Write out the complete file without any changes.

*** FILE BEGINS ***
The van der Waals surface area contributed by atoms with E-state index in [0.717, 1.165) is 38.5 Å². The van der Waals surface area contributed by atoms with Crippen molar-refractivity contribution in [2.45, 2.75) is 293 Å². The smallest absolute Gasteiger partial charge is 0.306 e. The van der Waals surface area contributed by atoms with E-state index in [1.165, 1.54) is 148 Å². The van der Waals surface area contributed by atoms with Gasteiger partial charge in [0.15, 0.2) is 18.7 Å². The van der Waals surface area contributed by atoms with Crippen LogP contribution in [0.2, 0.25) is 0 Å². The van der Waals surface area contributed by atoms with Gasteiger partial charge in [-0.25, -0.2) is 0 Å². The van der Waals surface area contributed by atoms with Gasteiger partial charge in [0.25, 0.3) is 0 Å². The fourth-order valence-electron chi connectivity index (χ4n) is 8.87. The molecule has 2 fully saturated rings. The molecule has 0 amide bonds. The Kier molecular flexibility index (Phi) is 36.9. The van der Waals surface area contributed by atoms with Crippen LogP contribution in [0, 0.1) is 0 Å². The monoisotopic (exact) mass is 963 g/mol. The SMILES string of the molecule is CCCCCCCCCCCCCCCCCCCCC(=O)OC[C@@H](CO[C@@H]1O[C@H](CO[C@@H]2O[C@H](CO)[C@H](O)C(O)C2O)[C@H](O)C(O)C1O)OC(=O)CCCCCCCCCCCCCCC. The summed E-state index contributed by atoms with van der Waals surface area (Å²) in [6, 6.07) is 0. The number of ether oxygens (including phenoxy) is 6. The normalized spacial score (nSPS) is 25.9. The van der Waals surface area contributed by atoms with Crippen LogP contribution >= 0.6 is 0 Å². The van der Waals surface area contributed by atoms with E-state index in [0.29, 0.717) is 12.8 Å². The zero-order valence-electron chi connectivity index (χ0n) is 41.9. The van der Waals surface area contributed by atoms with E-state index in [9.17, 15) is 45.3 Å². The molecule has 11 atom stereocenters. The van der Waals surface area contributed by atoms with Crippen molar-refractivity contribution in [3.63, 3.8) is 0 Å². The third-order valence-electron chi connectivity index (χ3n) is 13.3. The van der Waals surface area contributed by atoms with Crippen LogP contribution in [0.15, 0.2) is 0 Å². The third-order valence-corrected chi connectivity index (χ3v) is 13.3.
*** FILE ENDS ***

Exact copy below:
The van der Waals surface area contributed by atoms with E-state index in [0.717, 1.165) is 38.5 Å². The van der Waals surface area contributed by atoms with Crippen molar-refractivity contribution in [2.45, 2.75) is 293 Å². The smallest absolute Gasteiger partial charge is 0.306 e. The van der Waals surface area contributed by atoms with E-state index in [1.165, 1.54) is 148 Å². The van der Waals surface area contributed by atoms with Gasteiger partial charge in [0.15, 0.2) is 18.7 Å². The van der Waals surface area contributed by atoms with Crippen LogP contribution in [0.2, 0.25) is 0 Å². The van der Waals surface area contributed by atoms with Gasteiger partial charge in [-0.25, -0.2) is 0 Å². The van der Waals surface area contributed by atoms with Gasteiger partial charge in [0.25, 0.3) is 0 Å². The fourth-order valence-electron chi connectivity index (χ4n) is 8.87. The molecule has 2 fully saturated rings. The molecule has 0 amide bonds. The Kier molecular flexibility index (Phi) is 36.9. The van der Waals surface area contributed by atoms with Crippen LogP contribution in [0, 0.1) is 0 Å². The monoisotopic (exact) mass is 963 g/mol. The SMILES string of the molecule is CCCCCCCCCCCCCCCCCCCCC(=O)OC[C@@H](CO[C@@H]1O[C@H](CO[C@@H]2O[C@H](CO)[C@H](O)C(O)C2O)[C@H](O)C(O)C1O)OC(=O)CCCCCCCCCCCCCCC. The summed E-state index contributed by atoms with van der Waals surface area (Å²) in [6, 6.07) is 0. The number of ether oxygens (including phenoxy) is 6. The normalized spacial score (nSPS) is 25.9. The van der Waals surface area contributed by atoms with Crippen LogP contribution >= 0.6 is 0 Å². The van der Waals surface area contributed by atoms with E-state index in [0.29, 0.717) is 12.8 Å². The zero-order valence-electron chi connectivity index (χ0n) is 41.9. The van der Waals surface area contributed by atoms with E-state index in [9.17, 15) is 45.3 Å². The molecule has 11 atom stereocenters. The van der Waals surface area contributed by atoms with Crippen molar-refractivity contribution in [3.63, 3.8) is 0 Å². The third-order valence-electron chi connectivity index (χ3n) is 13.3. The van der Waals surface area contributed by atoms with Crippen LogP contribution in [0.15, 0.2) is 0 Å². The third-order valence-corrected chi connectivity index (χ3v) is 13.3.